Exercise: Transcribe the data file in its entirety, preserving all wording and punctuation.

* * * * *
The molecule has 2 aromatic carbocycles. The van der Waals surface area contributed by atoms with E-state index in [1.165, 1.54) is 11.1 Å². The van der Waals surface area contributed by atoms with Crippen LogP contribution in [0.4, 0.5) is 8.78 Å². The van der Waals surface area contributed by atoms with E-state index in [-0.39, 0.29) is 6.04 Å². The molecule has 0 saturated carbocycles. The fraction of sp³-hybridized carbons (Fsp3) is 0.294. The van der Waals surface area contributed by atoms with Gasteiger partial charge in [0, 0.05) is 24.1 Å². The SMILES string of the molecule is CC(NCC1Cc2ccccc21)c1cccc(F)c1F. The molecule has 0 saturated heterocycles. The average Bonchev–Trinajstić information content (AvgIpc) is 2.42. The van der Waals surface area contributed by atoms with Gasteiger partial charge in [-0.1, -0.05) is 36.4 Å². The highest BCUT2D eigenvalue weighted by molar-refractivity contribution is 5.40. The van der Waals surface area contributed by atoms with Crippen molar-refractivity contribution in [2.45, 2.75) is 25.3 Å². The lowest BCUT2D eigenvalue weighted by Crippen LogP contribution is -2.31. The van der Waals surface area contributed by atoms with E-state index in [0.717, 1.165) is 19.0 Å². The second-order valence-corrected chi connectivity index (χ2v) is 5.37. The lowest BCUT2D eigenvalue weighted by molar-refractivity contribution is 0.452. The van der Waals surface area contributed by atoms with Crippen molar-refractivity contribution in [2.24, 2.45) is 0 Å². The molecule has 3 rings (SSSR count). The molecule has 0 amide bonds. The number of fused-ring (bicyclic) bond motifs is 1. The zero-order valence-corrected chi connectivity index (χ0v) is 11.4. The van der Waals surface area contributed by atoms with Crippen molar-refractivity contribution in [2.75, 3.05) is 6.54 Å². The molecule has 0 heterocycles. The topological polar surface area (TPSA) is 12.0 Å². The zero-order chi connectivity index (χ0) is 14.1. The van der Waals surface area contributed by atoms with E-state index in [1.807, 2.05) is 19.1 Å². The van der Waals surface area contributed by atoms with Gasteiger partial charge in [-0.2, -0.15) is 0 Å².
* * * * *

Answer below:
The molecule has 2 aromatic carbocycles. The van der Waals surface area contributed by atoms with E-state index in [1.165, 1.54) is 11.1 Å². The van der Waals surface area contributed by atoms with Crippen LogP contribution in [0.4, 0.5) is 8.78 Å². The van der Waals surface area contributed by atoms with E-state index in [-0.39, 0.29) is 6.04 Å². The molecule has 0 saturated carbocycles. The fraction of sp³-hybridized carbons (Fsp3) is 0.294. The van der Waals surface area contributed by atoms with Gasteiger partial charge in [0, 0.05) is 24.1 Å². The SMILES string of the molecule is CC(NCC1Cc2ccccc21)c1cccc(F)c1F. The molecule has 0 saturated heterocycles. The average Bonchev–Trinajstić information content (AvgIpc) is 2.42. The van der Waals surface area contributed by atoms with Gasteiger partial charge in [-0.1, -0.05) is 36.4 Å². The highest BCUT2D eigenvalue weighted by molar-refractivity contribution is 5.40. The van der Waals surface area contributed by atoms with Crippen molar-refractivity contribution in [2.45, 2.75) is 25.3 Å². The lowest BCUT2D eigenvalue weighted by Crippen LogP contribution is -2.31. The van der Waals surface area contributed by atoms with E-state index in [0.717, 1.165) is 19.0 Å². The second-order valence-corrected chi connectivity index (χ2v) is 5.37. The lowest BCUT2D eigenvalue weighted by molar-refractivity contribution is 0.452. The van der Waals surface area contributed by atoms with Crippen molar-refractivity contribution in [2.24, 2.45) is 0 Å². The molecule has 3 rings (SSSR count). The molecule has 0 amide bonds. The number of fused-ring (bicyclic) bond motifs is 1. The zero-order valence-corrected chi connectivity index (χ0v) is 11.4. The van der Waals surface area contributed by atoms with Crippen molar-refractivity contribution in [2.75, 3.05) is 6.54 Å². The molecule has 0 heterocycles. The topological polar surface area (TPSA) is 12.0 Å². The zero-order chi connectivity index (χ0) is 14.1. The van der Waals surface area contributed by atoms with E-state index in [1.807, 2.05) is 19.1 Å². The van der Waals surface area contributed by atoms with Gasteiger partial charge in [-0.2, -0.15) is 0 Å².